The Two Doctors is definitely the most problematic. The second Doctor segments are presented to us like they're just another adventure from that era (they're even introduced in black and white!) which just happens to intersect with the events of the sixth Doctor and Peri. It's a unique case where the usual explanation given (outside forces bring the incarnations together) doesn't apply.

I'm not an advocate of the Season 6-B theory, but I can't readily account for The Two Doctors as it is actually presented to us. So while it's definitely a retcon, it is one that unfortunately I do tend to factor in when I watch that story. I just can't rationalize it any other way. :confused:

Green Lantern November 2 2013 12:52 PM

Re: Multi-Doctor stories
 
That's the whole point, it is meant to be a normal second doctor adventure and also a normal sixth doctor adventure, but the two meet as it turns into the same adventure. Is there anything wrong with that?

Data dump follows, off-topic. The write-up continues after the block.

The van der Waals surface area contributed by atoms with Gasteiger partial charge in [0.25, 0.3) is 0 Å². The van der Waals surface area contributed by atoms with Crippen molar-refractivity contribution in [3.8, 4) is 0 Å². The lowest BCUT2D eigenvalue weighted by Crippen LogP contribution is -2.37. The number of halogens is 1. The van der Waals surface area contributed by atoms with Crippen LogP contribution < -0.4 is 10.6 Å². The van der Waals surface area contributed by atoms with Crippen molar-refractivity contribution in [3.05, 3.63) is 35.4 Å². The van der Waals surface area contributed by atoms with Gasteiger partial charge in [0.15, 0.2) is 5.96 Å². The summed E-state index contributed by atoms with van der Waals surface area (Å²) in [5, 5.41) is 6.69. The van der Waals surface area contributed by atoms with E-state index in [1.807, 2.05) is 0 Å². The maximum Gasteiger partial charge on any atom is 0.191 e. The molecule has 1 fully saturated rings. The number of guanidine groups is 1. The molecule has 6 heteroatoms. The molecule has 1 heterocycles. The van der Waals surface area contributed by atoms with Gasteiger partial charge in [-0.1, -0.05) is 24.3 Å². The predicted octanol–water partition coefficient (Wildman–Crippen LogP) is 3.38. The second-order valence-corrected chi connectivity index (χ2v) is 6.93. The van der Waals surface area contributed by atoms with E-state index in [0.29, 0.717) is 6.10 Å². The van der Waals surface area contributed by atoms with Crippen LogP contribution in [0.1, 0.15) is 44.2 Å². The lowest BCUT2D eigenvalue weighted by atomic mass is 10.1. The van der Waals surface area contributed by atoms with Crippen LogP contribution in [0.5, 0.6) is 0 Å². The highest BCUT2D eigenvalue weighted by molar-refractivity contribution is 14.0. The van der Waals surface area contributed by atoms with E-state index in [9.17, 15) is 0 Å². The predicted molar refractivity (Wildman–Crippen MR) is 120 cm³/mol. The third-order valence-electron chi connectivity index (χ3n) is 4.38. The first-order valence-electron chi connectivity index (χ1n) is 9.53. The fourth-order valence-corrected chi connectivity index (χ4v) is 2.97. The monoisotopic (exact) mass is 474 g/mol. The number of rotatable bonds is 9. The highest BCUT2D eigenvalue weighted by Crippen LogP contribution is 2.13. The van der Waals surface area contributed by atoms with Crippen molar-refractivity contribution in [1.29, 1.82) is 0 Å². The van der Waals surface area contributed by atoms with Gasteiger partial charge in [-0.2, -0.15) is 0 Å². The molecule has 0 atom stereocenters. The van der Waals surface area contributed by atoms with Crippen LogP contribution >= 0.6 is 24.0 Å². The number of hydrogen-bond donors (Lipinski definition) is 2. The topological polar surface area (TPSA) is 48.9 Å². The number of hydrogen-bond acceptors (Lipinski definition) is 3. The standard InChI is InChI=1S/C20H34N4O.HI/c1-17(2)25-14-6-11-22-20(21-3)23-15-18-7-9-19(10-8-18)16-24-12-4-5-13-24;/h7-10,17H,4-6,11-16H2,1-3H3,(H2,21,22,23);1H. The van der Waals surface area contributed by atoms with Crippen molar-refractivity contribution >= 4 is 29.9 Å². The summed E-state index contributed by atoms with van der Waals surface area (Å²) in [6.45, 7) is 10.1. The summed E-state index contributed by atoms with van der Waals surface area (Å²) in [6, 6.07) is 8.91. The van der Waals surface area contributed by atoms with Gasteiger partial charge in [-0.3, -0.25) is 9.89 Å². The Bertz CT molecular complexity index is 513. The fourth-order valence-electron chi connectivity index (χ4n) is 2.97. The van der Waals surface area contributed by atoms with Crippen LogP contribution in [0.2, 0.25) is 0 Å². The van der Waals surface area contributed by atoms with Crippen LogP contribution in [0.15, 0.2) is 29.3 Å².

Christopher November 2 2013 02:46 PM

Re: Multi-Doctor stories
 
Quote:

Green Lantern wrote: (Post 8840314)
That's the whole point, it is meant to be a normal second doctor adventure and also a normal sixth doctor adventure, but the two meet as it turns into the same adventure. Is there anything wrong with that?

Only that it had never happened before, and that previous stories treated such a crossover as a shocking and forbidden thing. So having it suddenly be a casual happenstance was a bit incongruous. Although I guess by now there have been so many book and audio crossovers between Doctors that perceptions have changed.

Plus there's the fact that Troughton and Hines being a couple of decades older worked against it feeling like a "normal Second Doctor adventure," as did the anachronistic TARDIS console and the massive continuity glitch of having the Doctor on a mission for the Time Lords.